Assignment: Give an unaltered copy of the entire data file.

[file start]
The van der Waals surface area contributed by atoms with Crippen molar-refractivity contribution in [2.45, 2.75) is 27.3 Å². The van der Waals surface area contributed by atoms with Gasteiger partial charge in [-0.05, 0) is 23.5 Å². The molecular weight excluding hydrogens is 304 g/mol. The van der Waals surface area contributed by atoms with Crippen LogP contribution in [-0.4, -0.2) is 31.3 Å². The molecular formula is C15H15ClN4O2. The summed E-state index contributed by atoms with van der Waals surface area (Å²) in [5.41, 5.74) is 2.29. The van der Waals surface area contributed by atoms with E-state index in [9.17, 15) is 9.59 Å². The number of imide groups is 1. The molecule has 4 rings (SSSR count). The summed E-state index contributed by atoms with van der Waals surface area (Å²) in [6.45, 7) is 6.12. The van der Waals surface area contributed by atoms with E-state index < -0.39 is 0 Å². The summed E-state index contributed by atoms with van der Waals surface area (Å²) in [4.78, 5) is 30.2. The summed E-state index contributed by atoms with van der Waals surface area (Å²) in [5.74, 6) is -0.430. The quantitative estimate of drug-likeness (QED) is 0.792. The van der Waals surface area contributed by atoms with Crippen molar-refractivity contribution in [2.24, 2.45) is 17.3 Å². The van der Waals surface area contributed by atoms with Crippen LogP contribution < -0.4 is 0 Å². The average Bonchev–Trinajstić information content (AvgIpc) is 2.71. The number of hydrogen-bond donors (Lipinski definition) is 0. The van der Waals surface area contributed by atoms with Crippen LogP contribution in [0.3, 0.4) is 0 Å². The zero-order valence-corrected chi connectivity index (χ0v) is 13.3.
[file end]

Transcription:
The van der Waals surface area contributed by atoms with Crippen molar-refractivity contribution in [2.45, 2.75) is 27.3 Å². The van der Waals surface area contributed by atoms with Gasteiger partial charge in [-0.05, 0) is 23.5 Å². The molecular weight excluding hydrogens is 304 g/mol. The van der Waals surface area contributed by atoms with Crippen LogP contribution in [-0.4, -0.2) is 31.3 Å². The molecular formula is C15H15ClN4O2. The summed E-state index contributed by atoms with van der Waals surface area (Å²) in [5.41, 5.74) is 2.29. The van der Waals surface area contributed by atoms with E-state index in [9.17, 15) is 9.59 Å². The number of imide groups is 1. The molecule has 4 rings (SSSR count). The summed E-state index contributed by atoms with van der Waals surface area (Å²) in [6.45, 7) is 6.12. The van der Waals surface area contributed by atoms with E-state index < -0.39 is 0 Å². The summed E-state index contributed by atoms with van der Waals surface area (Å²) in [4.78, 5) is 30.2. The summed E-state index contributed by atoms with van der Waals surface area (Å²) in [5.74, 6) is -0.430. The quantitative estimate of drug-likeness (QED) is 0.792. The van der Waals surface area contributed by atoms with Crippen molar-refractivity contribution in [2.24, 2.45) is 17.3 Å². The van der Waals surface area contributed by atoms with Crippen LogP contribution < -0.4 is 0 Å². The average Bonchev–Trinajstić information content (AvgIpc) is 2.71. The number of hydrogen-bond donors (Lipinski definition) is 0. The van der Waals surface area contributed by atoms with Crippen LogP contribution in [0.3, 0.4) is 0 Å². The zero-order valence-corrected chi connectivity index (χ0v) is 13.3.